The Cavs have two games remaining with the Hawks, including the season finale at Atlanta -- and won't that be interesting! 


Do not count the Bulls out as a contender to reach the Eastern Conference finals. They have one of the most dynamic young guards in the league (Derrick Rose), a pure shooter at stretch forward (6-9 Luol Deng) and the league's second-leading rebounder (much-improved 6-11 center Joakim Noah, an Andy Varejao clone). Not only that, but they're holding opponents to just 43.9 percent from the field, fifth-best in the entire league. 

The Cavs split the first two games with the Bulls, both at the Q, losing 86-85 on Nov. 5 and winning 101-87 on Dec. 4. They must visit Chicago twice yet this season. 


Once (last year!) a thorn in the Cavs' side, the Magic have regressed this season. On Nov. 11 at Orlando, the Cavs rolled to a surprisingly easy 102-93 victory. 

The biggest difference between the 2008-2009 and the 2009-2010 Magic is the absence of one Hedo Turkoglu, who buried the Cavs in the Eastern Conference finals last season with his dead-eye outside shooting. Stretch forward Rashard Lewis is not having the season he had last year, either. And Vince Carter is shooting a miserable 38 percent from the floor.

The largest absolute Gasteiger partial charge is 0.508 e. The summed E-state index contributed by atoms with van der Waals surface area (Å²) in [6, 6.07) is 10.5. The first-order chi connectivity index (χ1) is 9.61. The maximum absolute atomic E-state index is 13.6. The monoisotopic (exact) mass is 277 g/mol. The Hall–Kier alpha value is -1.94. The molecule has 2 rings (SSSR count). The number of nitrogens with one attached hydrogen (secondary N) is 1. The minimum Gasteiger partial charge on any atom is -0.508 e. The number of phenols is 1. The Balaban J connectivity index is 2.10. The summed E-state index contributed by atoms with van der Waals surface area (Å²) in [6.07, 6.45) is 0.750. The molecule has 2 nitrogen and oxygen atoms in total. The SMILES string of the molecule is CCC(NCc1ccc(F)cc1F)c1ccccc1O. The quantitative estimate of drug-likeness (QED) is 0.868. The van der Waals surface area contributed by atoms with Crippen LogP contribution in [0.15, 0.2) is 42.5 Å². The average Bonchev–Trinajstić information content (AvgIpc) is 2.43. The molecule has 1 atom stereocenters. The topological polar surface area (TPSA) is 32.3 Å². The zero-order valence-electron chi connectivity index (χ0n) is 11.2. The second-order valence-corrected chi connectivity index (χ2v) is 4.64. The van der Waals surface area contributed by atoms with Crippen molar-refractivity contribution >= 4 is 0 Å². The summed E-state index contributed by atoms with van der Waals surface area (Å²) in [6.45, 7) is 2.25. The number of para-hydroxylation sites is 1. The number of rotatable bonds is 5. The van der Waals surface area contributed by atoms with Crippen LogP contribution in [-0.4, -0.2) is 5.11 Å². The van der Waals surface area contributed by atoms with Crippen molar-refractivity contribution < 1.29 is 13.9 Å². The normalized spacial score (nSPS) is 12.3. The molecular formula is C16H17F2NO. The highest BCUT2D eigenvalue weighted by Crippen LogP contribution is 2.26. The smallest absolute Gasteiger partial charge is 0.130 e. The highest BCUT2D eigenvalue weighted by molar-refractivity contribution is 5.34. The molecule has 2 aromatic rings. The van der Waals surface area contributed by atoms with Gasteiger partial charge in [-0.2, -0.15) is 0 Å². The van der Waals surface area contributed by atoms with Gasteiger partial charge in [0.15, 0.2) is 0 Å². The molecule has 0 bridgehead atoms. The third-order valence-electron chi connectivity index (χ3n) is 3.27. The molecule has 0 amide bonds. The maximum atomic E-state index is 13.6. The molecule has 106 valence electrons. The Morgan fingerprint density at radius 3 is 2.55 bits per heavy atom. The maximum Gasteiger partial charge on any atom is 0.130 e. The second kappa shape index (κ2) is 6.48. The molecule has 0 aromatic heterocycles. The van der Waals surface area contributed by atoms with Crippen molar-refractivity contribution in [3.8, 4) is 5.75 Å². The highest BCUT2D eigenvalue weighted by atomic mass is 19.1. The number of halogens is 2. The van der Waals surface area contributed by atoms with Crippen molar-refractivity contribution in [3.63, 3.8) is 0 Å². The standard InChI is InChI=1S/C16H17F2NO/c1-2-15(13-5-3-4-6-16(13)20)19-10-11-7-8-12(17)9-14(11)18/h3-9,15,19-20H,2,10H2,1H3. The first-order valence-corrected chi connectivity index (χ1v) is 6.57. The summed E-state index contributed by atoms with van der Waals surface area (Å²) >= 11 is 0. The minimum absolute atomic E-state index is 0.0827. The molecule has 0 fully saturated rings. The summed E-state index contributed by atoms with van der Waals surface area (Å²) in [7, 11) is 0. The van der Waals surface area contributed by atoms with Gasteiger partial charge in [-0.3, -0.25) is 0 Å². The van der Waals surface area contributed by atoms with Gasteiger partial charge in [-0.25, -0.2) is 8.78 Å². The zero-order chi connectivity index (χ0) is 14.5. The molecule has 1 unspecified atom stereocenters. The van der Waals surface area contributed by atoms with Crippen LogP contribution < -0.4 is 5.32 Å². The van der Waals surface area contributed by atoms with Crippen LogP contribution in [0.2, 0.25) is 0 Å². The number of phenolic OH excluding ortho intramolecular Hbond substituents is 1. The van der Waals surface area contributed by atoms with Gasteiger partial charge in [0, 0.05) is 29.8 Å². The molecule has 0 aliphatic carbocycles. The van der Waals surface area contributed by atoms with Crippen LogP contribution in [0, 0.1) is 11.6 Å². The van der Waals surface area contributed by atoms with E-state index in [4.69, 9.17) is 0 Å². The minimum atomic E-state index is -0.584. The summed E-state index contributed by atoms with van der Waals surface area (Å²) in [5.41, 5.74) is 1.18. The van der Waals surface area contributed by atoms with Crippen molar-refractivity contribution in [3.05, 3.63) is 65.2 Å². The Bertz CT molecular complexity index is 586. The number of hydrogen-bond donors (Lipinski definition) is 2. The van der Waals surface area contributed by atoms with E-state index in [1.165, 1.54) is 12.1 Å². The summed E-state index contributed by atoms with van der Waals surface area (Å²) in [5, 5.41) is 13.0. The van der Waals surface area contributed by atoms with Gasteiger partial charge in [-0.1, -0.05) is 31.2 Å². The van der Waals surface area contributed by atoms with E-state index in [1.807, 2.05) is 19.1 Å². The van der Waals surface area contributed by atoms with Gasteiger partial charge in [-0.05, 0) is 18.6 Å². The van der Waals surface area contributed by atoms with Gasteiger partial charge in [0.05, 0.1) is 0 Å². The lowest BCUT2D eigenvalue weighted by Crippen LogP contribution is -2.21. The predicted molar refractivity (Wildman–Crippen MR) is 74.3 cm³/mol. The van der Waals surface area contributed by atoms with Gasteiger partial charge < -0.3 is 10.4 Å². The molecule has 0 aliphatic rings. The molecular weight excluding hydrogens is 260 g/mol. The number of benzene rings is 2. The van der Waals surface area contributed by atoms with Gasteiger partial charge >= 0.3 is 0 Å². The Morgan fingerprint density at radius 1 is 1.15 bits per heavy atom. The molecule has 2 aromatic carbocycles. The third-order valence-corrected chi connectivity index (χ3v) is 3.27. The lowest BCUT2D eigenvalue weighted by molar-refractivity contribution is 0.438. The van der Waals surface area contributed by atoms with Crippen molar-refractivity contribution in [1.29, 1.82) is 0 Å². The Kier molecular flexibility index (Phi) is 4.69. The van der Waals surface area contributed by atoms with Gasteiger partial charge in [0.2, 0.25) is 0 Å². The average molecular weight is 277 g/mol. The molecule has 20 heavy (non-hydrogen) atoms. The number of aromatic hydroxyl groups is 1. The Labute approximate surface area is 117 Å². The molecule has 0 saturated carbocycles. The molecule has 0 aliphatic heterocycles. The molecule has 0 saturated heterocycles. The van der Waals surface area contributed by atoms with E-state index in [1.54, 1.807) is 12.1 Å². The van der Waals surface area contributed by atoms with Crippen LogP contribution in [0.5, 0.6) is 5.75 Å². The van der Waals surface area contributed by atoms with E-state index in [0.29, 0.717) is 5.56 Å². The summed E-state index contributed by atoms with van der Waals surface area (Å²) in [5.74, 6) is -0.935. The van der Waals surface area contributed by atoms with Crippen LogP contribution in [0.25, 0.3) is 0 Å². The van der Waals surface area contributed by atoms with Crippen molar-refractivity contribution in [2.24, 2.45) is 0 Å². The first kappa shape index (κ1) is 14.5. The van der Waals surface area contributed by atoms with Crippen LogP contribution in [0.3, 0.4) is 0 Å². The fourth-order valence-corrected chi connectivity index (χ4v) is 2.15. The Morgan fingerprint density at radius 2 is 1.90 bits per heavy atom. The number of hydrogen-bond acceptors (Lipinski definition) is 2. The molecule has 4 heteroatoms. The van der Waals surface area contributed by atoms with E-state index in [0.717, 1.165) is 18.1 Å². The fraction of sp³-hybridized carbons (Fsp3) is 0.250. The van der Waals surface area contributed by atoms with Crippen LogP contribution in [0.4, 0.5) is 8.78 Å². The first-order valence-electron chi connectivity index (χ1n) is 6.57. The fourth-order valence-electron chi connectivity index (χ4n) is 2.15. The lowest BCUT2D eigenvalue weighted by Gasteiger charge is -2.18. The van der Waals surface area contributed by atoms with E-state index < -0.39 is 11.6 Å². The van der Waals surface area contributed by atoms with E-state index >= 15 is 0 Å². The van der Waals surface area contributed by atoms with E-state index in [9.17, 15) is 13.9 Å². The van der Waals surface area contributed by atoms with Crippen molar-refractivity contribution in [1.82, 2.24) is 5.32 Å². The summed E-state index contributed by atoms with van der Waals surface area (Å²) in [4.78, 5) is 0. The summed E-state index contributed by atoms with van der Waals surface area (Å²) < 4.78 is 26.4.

Bulky center Dwight Howard, who was once thought to be the brightest future star in the league, has not yet taken his game to another level. He's still a beast within five feet of the basket, but move him a few feet farther out -- as Shaq-Daddy can do -- and he becomes a virtual persona non grata

In recent days, the Magic have fallen to second in their division behind the Hawks, but they still boast the fourth-best record in the conference.